Every class is responsible for cleaning its own classroom and two other places in the school. My son’s fourth-grade class is currently in charge of the nurse’s office and the library. The class is divided into han (small groups), each of which is responsible for one of the areas to be cleaned.
Here’s one assignment I find really sweet and typical of the attention to human relations at Japanese schools: A group of sixth-graders is sent to each first-grade classroom to help the little kids clean. Many schools provide this kind of interaction between the upper and lower grades because so many Japanese kids are hitorikko (only children, i.e., they have no siblings). Teachers believe older students need to experience helping younger children. And little kids need older role models.
Three times a year, students in third grade and above do chiiki seiso (neighborhood cleanup). The school has an arsenal of kid-size brooms and dustpans that are brought out for the event. The kids put on cotton-knit gloves called gunte (another item on my list of school supplies) and head out to pick up trash in the neighborhood around the school.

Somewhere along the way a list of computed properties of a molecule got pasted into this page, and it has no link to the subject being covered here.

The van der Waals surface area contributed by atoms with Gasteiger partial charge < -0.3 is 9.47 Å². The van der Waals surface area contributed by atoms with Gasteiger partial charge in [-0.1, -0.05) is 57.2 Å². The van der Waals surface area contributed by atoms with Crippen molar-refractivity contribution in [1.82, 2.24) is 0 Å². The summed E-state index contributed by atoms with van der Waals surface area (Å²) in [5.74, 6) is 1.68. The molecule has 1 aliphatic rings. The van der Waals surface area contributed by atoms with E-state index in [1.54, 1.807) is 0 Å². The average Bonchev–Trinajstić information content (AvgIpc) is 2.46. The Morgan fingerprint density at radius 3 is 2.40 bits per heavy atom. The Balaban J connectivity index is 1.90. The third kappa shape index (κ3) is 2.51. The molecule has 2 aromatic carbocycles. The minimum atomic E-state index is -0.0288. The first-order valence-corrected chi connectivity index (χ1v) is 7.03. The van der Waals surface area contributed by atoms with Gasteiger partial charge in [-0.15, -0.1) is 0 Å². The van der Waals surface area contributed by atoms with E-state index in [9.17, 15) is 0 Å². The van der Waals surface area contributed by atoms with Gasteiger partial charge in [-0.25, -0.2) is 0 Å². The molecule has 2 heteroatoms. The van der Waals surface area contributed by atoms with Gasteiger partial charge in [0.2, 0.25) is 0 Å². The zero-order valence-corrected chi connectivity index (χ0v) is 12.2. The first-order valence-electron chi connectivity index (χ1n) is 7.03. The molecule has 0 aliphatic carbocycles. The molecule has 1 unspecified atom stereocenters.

Not all schools bother with neighborhood cleanups anymore. I heard on television recently that littering by Japanese teenagers is on the increase. A commentator on the show suggested that more middle and high schools should organize chiiki seiso. If teenagers had to pick up trash around their school, maybe they’d think twice before littering, he said.
Naturally, some kids are more serious about cleaning than others.
Recently I observed a group of third-graders assigned to clean the center staircase. Two girls were deeply immersed in chatter as they stood on the stairs, wiping one spot on the handrail over and over. A boy had flopped himself down on the landing, his legs splayed out in front of him, his left hand idly sliding a dirty zokin back and forth on the floor.